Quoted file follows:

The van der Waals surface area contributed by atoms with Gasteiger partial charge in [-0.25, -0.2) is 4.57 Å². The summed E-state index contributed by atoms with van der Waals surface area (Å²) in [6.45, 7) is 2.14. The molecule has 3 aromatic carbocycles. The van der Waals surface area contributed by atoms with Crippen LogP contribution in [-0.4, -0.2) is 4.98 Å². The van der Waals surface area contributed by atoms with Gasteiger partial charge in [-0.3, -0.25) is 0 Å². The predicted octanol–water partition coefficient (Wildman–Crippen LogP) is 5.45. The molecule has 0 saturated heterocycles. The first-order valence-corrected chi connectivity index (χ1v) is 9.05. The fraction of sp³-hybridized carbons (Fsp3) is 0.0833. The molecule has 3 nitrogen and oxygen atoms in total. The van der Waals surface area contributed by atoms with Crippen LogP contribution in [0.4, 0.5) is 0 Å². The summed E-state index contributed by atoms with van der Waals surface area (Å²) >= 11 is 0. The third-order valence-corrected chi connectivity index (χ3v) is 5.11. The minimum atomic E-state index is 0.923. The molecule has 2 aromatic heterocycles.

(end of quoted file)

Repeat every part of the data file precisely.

The van der Waals surface area contributed by atoms with Gasteiger partial charge in [-0.25, -0.2) is 4.57 Å². The summed E-state index contributed by atoms with van der Waals surface area (Å²) in [6.45, 7) is 2.14. The molecule has 3 aromatic carbocycles. The van der Waals surface area contributed by atoms with Crippen LogP contribution in [-0.4, -0.2) is 4.98 Å². The van der Waals surface area contributed by atoms with Gasteiger partial charge in [-0.3, -0.25) is 0 Å². The predicted octanol–water partition coefficient (Wildman–Crippen LogP) is 5.45. The molecule has 0 saturated heterocycles. The first-order valence-corrected chi connectivity index (χ1v) is 9.05. The fraction of sp³-hybridized carbons (Fsp3) is 0.0833. The molecule has 3 nitrogen and oxygen atoms in total. The van der Waals surface area contributed by atoms with Crippen LogP contribution in [0.4, 0.5) is 0 Å². The summed E-state index contributed by atoms with van der Waals surface area (Å²) >= 11 is 0. The third-order valence-corrected chi connectivity index (χ3v) is 5.11. The minimum atomic E-state index is 0.923. The molecule has 2 aromatic heterocycles.